After spending 6 wonderful weeks on the self proclaimed ‘Isle of Spice’ here are a few tried and tested attractions that would definitely be worth a look if you visit the beautiful island of Grenada.
The carnival in Grenada is split over two days.
Day one is called J’Ouvert. Beginning in the early hours of the morning music starts pumping and the traditional Jab Jab or Devil Mas bands start parading themselves through the town. Revellers appear from the darkness of the night covered in tar, grease, mud or molasses and dance down the streets to Calypso, drums and steel bands wearing horned helmets and chains as they set out to scare onlookers with their grotesque and monstrous appearance. Be prepared if you join the crowds heading down the street, to be covered in dirt and grease and wear some old clothing.
Day two is the Pageant Mas and is filled with revellers gyrating to Calypso beats wearing flamboyant and extravagant costumes. The brightly coloured outfits consist of huge headdresses, feathers, wings and sequins and are worn by groups of individuals representing their parish.
The atmosphere of the carnival is electric and definitely a must see if you are in Grenada in August. One of the best festivals I have been to!
Seven Sisters Falls
Grenada is filled with an abundance of waterfalls, some well hidden but most easily reached either by car or a short hike. Located a few miles from the Grand Etang lake, the Seven Sisters was one of my favourite waterfalls. After paying a small entrance fee you will be handed a wooden stick to help you tackle the muddy and sometimes very slippery trails. We took a guide with us (optional) to help navigate us to the falls. The hike starts by heading through a plantation filled with cocoa, nutmeg and banana trees. The path continues through the rain forest down steep steps, over a small stream crossing until you finally reach the two cascading waterfalls. The falls drop into two pools where you can take a nice refreshing dip after a hot and sweaty 30 minute hike.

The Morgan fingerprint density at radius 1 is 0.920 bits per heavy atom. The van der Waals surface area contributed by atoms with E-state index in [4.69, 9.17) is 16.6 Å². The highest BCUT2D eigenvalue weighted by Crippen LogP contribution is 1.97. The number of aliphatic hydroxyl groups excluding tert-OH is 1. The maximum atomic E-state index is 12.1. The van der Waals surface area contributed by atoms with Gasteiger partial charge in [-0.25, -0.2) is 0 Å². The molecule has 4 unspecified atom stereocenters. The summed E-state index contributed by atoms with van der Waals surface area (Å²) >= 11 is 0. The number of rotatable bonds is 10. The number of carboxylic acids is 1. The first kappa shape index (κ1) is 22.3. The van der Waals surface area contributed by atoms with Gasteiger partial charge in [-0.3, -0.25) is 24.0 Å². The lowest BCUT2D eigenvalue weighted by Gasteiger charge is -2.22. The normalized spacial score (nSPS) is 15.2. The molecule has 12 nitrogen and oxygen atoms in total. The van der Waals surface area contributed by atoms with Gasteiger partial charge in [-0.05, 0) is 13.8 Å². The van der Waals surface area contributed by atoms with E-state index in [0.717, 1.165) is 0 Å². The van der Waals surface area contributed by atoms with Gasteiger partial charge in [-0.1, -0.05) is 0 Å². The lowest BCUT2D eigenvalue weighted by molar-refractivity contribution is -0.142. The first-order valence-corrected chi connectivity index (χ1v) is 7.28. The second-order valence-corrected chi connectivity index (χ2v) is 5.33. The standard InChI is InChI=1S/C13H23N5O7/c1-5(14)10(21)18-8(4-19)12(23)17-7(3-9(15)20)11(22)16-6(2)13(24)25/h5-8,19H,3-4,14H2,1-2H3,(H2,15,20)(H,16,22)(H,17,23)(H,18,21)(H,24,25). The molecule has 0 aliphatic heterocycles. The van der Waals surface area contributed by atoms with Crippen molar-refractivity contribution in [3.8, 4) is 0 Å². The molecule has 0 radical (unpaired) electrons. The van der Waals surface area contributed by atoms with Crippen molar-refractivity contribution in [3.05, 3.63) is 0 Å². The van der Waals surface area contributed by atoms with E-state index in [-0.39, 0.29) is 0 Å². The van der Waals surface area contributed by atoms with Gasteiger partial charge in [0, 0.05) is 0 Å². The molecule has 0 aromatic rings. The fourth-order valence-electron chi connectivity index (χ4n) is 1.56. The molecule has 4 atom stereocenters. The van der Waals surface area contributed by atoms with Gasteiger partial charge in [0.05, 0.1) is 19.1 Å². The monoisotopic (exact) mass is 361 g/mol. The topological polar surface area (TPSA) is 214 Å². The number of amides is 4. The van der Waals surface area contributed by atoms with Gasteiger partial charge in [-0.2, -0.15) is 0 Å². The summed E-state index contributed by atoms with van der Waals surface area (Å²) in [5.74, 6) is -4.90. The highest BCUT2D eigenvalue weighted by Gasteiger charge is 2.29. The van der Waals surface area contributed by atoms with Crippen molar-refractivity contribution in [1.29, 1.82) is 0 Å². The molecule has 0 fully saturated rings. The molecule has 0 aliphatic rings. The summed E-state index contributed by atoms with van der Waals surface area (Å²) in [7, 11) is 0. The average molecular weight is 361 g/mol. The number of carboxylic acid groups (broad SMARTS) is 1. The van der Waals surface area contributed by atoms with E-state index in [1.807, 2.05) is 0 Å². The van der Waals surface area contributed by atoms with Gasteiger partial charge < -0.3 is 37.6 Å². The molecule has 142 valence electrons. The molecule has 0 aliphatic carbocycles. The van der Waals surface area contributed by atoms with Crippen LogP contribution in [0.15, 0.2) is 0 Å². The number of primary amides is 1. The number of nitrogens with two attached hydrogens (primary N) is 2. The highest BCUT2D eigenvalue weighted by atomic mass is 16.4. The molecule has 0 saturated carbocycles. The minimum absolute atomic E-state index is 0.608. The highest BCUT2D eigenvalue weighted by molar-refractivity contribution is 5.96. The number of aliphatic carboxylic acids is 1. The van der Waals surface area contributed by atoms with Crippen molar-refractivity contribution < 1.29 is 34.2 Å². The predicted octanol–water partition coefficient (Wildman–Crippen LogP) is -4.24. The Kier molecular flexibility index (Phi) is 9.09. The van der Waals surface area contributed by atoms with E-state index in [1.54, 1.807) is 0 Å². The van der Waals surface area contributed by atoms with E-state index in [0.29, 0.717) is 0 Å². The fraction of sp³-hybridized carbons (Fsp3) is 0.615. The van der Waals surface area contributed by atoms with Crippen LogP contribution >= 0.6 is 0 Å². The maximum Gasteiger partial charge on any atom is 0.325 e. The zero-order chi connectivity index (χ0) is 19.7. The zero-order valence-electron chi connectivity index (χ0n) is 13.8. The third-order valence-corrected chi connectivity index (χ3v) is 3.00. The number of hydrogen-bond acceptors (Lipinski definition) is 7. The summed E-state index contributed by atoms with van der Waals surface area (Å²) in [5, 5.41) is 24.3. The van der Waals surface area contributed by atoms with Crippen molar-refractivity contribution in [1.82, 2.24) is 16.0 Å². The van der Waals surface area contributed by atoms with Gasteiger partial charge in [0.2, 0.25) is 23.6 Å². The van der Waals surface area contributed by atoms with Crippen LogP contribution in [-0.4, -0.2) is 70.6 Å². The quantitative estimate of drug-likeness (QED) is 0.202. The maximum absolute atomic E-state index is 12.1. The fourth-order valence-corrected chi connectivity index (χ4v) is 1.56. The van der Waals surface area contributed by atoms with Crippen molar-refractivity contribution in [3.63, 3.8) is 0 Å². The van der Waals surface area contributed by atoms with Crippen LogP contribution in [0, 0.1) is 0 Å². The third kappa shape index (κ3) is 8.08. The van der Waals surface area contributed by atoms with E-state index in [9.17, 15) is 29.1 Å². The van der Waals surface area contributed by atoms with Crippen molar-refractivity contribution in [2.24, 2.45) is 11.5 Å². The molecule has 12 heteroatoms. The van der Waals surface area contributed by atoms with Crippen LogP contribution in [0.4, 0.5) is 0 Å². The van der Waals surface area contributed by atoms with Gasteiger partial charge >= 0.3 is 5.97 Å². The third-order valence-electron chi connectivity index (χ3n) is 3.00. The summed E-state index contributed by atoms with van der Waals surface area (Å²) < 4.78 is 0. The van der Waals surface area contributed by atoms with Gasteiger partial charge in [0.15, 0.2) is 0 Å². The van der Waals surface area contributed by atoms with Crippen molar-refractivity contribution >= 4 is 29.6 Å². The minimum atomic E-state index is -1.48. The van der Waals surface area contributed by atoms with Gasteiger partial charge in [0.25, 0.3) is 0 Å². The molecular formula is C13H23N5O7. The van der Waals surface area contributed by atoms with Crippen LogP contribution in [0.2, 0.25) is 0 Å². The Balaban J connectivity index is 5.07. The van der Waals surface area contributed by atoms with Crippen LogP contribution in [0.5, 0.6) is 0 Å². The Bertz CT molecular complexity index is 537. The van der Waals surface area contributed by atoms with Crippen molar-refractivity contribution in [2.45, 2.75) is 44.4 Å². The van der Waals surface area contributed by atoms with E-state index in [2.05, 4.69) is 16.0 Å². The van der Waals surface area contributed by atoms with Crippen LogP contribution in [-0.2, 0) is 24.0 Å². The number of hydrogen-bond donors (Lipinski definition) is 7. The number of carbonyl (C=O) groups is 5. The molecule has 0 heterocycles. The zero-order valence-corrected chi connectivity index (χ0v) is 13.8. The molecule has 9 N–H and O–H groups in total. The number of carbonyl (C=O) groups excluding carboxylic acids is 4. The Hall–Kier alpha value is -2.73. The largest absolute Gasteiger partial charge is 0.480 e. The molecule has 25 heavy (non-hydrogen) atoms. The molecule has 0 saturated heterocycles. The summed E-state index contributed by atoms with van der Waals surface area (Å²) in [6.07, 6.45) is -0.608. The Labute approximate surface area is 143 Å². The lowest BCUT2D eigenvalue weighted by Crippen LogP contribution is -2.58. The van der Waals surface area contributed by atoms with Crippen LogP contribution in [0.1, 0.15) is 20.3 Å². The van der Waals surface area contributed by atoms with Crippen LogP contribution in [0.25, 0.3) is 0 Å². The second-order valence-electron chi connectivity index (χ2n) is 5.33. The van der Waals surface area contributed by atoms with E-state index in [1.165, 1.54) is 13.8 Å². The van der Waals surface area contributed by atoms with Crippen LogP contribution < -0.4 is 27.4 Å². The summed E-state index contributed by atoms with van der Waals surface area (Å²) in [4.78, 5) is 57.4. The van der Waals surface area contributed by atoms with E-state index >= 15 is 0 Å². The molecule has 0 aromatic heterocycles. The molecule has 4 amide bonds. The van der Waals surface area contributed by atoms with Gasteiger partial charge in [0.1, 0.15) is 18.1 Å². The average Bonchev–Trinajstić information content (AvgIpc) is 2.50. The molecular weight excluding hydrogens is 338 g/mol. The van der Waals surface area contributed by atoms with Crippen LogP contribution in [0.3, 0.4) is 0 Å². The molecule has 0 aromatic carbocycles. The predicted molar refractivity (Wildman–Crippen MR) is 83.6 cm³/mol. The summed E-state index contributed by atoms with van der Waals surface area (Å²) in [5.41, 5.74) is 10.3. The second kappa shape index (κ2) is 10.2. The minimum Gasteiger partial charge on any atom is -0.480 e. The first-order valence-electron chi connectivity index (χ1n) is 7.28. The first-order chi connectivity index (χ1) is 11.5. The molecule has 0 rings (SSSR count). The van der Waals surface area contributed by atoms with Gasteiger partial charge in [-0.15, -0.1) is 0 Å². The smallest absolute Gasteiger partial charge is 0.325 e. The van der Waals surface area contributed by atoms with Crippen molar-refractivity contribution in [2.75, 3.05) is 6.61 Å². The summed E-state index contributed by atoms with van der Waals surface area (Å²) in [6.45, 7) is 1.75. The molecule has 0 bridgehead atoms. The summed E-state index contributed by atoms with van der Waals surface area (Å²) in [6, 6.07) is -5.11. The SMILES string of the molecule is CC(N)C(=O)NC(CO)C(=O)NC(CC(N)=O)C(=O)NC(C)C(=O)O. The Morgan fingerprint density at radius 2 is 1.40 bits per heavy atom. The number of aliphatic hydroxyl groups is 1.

River Antoine Rum Distillery
Constructed in 1785, this privately owned rum distillery is the oldest functioning water propelled distillery making it unique to the Caribbean. As you walk around the site it is almost like going back in time to the colonial era, as both the machinery and rum production process go back to the 1800’s and have never been changed since.
The sugar cane is locally grown, hand cut and twice crushed. The cane crushing machine used to extract the juices is powered by a huge waterwheel powered by water channeled from the local river. The crushed stalks are then placed in an old railway truck and taken to be dumped in mounds around the building to dry out in the sun, a process called ‘Bagasse’ and later used as a fertiliser for the cane fields.